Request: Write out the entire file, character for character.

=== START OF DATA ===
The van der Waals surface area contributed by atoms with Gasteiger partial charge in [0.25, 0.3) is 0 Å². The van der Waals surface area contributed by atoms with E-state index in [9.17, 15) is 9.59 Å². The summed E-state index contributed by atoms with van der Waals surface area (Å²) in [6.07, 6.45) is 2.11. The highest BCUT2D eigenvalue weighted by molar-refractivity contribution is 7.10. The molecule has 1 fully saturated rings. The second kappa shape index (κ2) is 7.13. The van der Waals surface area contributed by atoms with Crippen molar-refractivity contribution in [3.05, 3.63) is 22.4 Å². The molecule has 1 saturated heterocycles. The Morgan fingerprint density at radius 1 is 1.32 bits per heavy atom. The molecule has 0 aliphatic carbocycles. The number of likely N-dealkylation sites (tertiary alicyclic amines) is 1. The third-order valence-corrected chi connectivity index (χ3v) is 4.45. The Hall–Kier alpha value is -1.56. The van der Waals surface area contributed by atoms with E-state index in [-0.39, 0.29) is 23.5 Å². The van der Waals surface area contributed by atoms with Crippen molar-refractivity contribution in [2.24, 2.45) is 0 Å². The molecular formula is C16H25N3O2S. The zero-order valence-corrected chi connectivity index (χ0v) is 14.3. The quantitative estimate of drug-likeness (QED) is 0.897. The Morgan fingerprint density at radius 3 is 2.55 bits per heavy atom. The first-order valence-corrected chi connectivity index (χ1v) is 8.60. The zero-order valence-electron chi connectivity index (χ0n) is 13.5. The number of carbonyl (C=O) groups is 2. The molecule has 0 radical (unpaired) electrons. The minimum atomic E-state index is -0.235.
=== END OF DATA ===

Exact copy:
The van der Waals surface area contributed by atoms with Gasteiger partial charge in [0.25, 0.3) is 0 Å². The van der Waals surface area contributed by atoms with E-state index in [9.17, 15) is 9.59 Å². The summed E-state index contributed by atoms with van der Waals surface area (Å²) in [6.07, 6.45) is 2.11. The highest BCUT2D eigenvalue weighted by molar-refractivity contribution is 7.10. The molecule has 1 fully saturated rings. The second kappa shape index (κ2) is 7.13. The van der Waals surface area contributed by atoms with Crippen molar-refractivity contribution in [3.05, 3.63) is 22.4 Å². The molecule has 1 saturated heterocycles. The Morgan fingerprint density at radius 1 is 1.32 bits per heavy atom. The molecule has 0 aliphatic carbocycles. The number of likely N-dealkylation sites (tertiary alicyclic amines) is 1. The third-order valence-corrected chi connectivity index (χ3v) is 4.45. The Hall–Kier alpha value is -1.56. The van der Waals surface area contributed by atoms with E-state index in [-0.39, 0.29) is 23.5 Å². The van der Waals surface area contributed by atoms with Crippen molar-refractivity contribution in [2.24, 2.45) is 0 Å². The molecular formula is C16H25N3O2S. The zero-order valence-corrected chi connectivity index (χ0v) is 14.3. The quantitative estimate of drug-likeness (QED) is 0.897. The Morgan fingerprint density at radius 3 is 2.55 bits per heavy atom. The first-order valence-corrected chi connectivity index (χ1v) is 8.60. The zero-order valence-electron chi connectivity index (χ0n) is 13.5. The number of carbonyl (C=O) groups is 2. The molecule has 0 radical (unpaired) electrons. The minimum atomic E-state index is -0.235.